I did not dance a jig or even allow myself a triumphant fist pump.  What did it matter as long as he was safely down and inside where he would be warm and dry?  So I gave silent thanks and did not celebrate too overly much.

The gutters got cleaned out another day.  And the next time it rained, Certain Man called attention to the  fact that no gutter was overflowing.  I noticed, and thanked him for a job well done.

The rain continues day after day and as those gutters do their job, my heart gives quiet, humble praise.  Not just for the gutters, but also that Certain Man is safe yet again when it seems as if it could have been so different.

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To Count The Gifts

It’s been a quiet day at Shady Acres.  We came home and ate a quick lunch, and then Middle Daughter and Eldest Granddaughter cleaned up the kitchen while I sat on my chair and talked to my sister, Alma.  I’m feeling like I’m short on family contact these days except for the people who go in and out of our house, and it was a comfort to me.  My out of state offspringin’s and grandchildren are strangely silent, and there has been a lot of clamor from some of the noises that sit heavy on my heart, causing me to feel more than a little GRUMPY.

I’m not allowed to be grumpy.  It’s not that someone has told me that I’m not allowed, but rather that I’ve learned that when this restless, vague irritation puts a foot down in my life, I’m going to do and say things that I’ll regret.  I’m going to confuse people I love, who scramble to try to make me happy again but don’t really understand what in the world has happened.  And, I also know that it’s time to do some heart work, and to be specific about realigning this heart with gratefulness.

There has been much to be happy for.  For one thing, unlike most of the rest of the population, I happen to like rainy days.  I don’t like when storms hurt or displace people, and I’ve been very intentional about praying for the children and the elderly and the handicapped who may be suffering in the weather and who are at the mercy of other people.  But rain on my roof, and dripping off the trees, seeing the pouring rain like a grey skirt sweeping over the lawn, and hearing thunder — well, that’s my kind of day!  So these past weeks, when I’ve prayed for all who have been adversely affected, it’s been nice to also thank God for these days that I truly do enjoy.  I mean, if we are going to have them anyway, I might as well be thankful for them.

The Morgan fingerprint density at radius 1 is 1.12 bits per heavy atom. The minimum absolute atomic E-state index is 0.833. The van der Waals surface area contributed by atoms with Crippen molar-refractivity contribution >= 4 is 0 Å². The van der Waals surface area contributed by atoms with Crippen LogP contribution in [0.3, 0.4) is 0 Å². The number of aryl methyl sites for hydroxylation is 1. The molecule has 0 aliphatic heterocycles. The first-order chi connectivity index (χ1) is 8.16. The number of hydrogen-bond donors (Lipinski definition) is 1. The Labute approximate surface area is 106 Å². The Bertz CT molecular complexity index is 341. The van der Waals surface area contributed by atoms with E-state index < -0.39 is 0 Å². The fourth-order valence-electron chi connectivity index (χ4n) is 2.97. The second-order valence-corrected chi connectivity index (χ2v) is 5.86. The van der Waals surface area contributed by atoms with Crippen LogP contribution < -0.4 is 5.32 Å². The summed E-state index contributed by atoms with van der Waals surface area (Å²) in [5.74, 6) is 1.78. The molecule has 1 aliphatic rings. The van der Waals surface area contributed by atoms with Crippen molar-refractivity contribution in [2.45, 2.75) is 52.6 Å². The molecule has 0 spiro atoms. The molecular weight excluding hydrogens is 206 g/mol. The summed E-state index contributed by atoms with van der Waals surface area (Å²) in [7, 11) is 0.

Another thing that I’m very grateful for is God’s protection over people I love.  On a dark and rainy Sunday morning, when Hospice nurse, Middle Daughter, was on her way to a death in Selbyville, a large, black dog was suddenly directly in her path.  She lost control upon hitting it, hit a mailbox, and there was considerable damage to her trusty Toyota Matrix.  There was also a very dead black dog, with no collar or identification of any kind.  The police were kind, her father came quickly and brought her and the car home, the insurance adjuster was delightful, and the car should be done tomorrow in time for her to go to work.  This is all a major blessing.  Between hydroplaning and downpours and other dangerous scenarios, our Hospice Nurse Daughter has been kept from bodily harm through the many miles that she has traveled.

There have been happy times of celebrating birthdays this week.  Certain Man’s sister, Lena has been here for about six weeks, and his sister in law, Ruby came to Delaware for Grandparents’ Day at GMS.  Ruby’s son, Daniel’s nephew, Weston, and his sweet wife, Stephanie, combined three birthdays into one grand celebration, and we were fed royally and enjoyed a great time together with good friends and family.  Then this morning, my Aunt Dottie was honored at a “Glorified Coffee Bar” for her ninetieth birthday.  90 years!  Wow!  She is still a classy, beautiful lady, with life experiences behind her that have made her what she is today, and it is easy to love her.  She is well worth celebrating, and it was a grand time together.

Anyhow, I should do this a whole lot longer, but I am truly feeling a whole lot happier.  I have a lot of things that could have happened that I’m mighty happy didn’t.  There are some (well, okay, a LOT of) things that I wish had happened, and didn’t.  I’m still praying for some big things that should happen, at least in my humble opinion, but even if these things that seem so imperative to my happiness don’t come to pass, I will not only praise Him, but I purpose to trust Him.

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The Summer Wanes

The heat is oppressive.

I pull shriveled leaves off my verbena plants and deadhead the expired blossoms and think about this summer.